Just Because You Can, Doesn’t Mean You Should

How often do you receive an invite to connect with someone on LinkedIn that you don’t know? Do you connect or ignore? That decision is more complicated when the invitation includes only the standard message “I’d like to add you to my professional network on LinkedIn.” But when it has no other information, what do you do? LinkedIn_Invite

When we meet someone in person, say at a networking event, we get to know the person a little before we ask for his or her business card. On LinkedIn, we’re asking more than the equivalent of a business card before we know them – we’re asking to be a part of each other’s network.

Because LinkedIn makes it so easy to send an invite to connect with contacts, we lose the opportunity to appropriately introduce ourselves before we make “the ask”. If we haven’t met yet, I have a greater chance of a contact accepting my request to invite if I’ve specified why I’d like to connect. In the past, a LinkedIn invite would come up, and you’d indicate how you know the person (colleague, classmate, “done business together”, friend, other, I don’t know), and then there is a section to include a personal note. It’s pre-filled with the standard message stated above but it is easy to edit and personalize the message. These days, LinkedIn has increased the options of where you can go to invite a connection and you can click to send off a generic invite. It’s too easy, in fact.

Just because you can easily invite contacts to connect on LinkedIn, it doesn’t mean you should.

Even if you’ve just met someone at a networking event or business meeting, it’s good business practice to refer to the meeting or event as a reminder in your customized LinkedIn invitation. If you’ve never met, it’s critical if you want your invites to be accepted.

And, if you do receive a LinkedIn invite from someone you don’t know, I hit “Reply but don’t accept” in the drop down near the word “accept” and thank the person for the invite and state “since we don’t know each other, I thought I’d reach out to find out how I can help you.” Sometimes there is no response (hit “ignore”) and often I learn more that helps me determine how I should act. This effort saves me from ignoring potentially beneficial new contacts and accepting non-relevant contacts.

In summary, personalizing your LinkedIn invites provides the following benefits:

  • Increased invite acceptance
  • Demonstrated professionalism (part of your brand)
  • “Contact-Centric” approach (also part of your brand)
  • Higher productivity and “networking ROI”

3 Easy Ways To Join the Conversation

Are you on LinkedIn but not sure what to do with it? Have you noticed your contacts sharing articles, commenting on posts, asking questions? You can join the conversation and become more visible as quick as typing in your update.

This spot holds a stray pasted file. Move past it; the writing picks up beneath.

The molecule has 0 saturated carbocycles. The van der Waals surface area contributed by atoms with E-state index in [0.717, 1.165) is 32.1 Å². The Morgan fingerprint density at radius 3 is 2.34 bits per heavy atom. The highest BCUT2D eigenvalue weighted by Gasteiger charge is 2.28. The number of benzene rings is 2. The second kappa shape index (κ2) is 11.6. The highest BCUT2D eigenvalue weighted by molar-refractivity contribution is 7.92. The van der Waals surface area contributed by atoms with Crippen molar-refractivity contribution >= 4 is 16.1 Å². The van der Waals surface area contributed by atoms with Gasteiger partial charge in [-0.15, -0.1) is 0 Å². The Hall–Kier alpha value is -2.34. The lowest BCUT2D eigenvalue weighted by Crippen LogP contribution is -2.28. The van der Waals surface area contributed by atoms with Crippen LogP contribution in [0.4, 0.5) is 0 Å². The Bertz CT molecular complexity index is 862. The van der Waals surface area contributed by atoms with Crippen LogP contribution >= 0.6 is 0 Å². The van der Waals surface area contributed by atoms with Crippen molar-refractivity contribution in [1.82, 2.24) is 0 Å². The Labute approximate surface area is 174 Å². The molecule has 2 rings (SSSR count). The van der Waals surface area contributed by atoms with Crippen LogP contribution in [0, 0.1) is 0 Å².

“What should I say?” you ask. You are an expert in whatever you do. If you are not, become one. Be a student of your occupation and share your knowledge. Don’t sell. Just share.

How to get started:

1. “Share Content” – if you see a business article that interests you, post it. Just copy and paste the article’s URL, then go to your Update Posting Box and paste the link. LinkedIn should automatically post a visual icon from the article and the first few lines. You can add a comment that highlights what you thought was most interesting or surprising to learn.

• “Share” an article that one of your contacts posted
• Post a link to an article you’ve written from your website, published source, etc.

2. “Join the Conversation” – to start out, you can “Like” a post that is in your activity feed – someone’s new picture, a new job posting, shared content. Be a thought leader on the business subject you are passionate about.
• Share a time management tip you just learned.
• Post an industry “trend” or new fact as you return from a conference or seminar

3. “Create the conversation” – To up your game, join a Group and answer a question or a Poll. And, of course if you want to jump in head first, start your own Group and manage the dialogue yourself!
• Post questions that give you insight to your customers
• Find out what tools people use to manage their business by using a Poll

How to measure:

Your activity and engagement ROI can be measured on LinkedIn. Be sure to check out your “Who’s Viewed Your Profile” feature on your LinkedIn home page. You’ll understand who is viewing from your contacts and new contacts you might be attracting. Additionally, you can use your Notifications feature (the flag at the top next to your mail icon) to easily track who is responding and engaging with you.